The Superlative Recession and economic policies
In late 2008 and early 2009, there has been a serious deterioration in the economic outlook of political leaders, the media and many economic analysts. Comparisons of recent performance and the outlook have degenerated into comparisons with the Great Depression of the 1930s, suggesting that the current recession is the worst since the 1930s. This recession should be called the superlative recession because discussions invariably refer to the most dismal performance since the Great Depression. These superlative comparisons are far off base. But more importantly, the superlatives seem to have succeeded in reversing 70 years of history on economic policy and economic thought. With the benefit of time, depression era policies had been seen as complete failures that extended and worsened the depression. A long delayed monetary policy easing has offered new possibilities for an end to the deepening recession, but its continuation remains in doubt because it is the result of a shift in policy procedures more than of a shift in policy. More troublesome is that massive fiscal policy programs have become central to the policy debate, despite three large failed fiscal responses over the past year and a strong consensus in the policy community that such efforts are not likely to be effective. A change of leadership has focused efforts on increasing federal spending in ways and to an extent not seen in many years, comparable with the fall 2008 explosion in money growth and putting fiscal policy in the same superlative response category as the recession itself.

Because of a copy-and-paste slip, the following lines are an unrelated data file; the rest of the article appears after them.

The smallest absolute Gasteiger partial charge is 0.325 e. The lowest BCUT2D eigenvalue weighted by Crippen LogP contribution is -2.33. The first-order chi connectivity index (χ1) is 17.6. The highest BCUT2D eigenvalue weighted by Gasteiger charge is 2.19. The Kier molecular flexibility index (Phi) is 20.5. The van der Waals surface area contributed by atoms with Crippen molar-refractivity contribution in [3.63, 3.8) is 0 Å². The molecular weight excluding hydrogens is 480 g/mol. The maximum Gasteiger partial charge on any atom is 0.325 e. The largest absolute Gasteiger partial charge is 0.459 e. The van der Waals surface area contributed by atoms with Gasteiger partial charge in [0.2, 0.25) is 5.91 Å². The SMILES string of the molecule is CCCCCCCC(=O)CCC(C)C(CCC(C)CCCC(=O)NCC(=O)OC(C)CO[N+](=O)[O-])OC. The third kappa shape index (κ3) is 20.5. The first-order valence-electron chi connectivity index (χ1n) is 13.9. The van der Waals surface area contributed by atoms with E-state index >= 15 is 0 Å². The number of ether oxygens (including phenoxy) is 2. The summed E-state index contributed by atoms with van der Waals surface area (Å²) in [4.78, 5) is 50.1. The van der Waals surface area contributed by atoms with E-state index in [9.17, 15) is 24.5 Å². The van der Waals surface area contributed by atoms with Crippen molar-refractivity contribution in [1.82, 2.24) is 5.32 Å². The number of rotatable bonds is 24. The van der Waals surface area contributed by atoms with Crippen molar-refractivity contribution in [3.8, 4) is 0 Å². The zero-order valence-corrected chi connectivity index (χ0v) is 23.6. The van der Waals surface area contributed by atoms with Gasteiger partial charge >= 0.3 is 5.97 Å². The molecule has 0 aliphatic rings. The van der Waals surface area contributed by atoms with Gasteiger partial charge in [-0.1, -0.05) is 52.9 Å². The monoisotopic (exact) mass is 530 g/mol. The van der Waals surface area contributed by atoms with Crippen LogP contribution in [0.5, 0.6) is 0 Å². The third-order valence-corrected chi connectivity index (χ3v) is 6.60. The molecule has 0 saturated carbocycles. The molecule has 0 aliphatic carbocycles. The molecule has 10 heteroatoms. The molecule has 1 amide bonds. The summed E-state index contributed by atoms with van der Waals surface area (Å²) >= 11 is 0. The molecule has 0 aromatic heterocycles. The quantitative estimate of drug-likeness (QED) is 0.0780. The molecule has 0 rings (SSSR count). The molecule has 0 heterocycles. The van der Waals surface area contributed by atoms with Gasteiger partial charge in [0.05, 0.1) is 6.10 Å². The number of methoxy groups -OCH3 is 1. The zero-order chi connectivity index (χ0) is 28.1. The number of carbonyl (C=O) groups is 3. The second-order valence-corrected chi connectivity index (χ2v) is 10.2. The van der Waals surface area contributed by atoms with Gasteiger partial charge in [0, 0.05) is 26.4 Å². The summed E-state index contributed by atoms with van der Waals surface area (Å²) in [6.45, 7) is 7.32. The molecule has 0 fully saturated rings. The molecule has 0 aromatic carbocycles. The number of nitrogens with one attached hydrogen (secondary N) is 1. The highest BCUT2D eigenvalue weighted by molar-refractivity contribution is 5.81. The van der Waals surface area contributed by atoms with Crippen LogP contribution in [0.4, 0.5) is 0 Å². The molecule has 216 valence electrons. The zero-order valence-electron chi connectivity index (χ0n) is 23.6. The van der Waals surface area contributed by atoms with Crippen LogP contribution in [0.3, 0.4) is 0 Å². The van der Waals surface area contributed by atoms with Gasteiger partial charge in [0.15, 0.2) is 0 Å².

|Date of creation:||30 Jan 2009|
|Date of revision:|
|Publication status:||Published in Research Buzz 1.5(2009): pp. 1-8|
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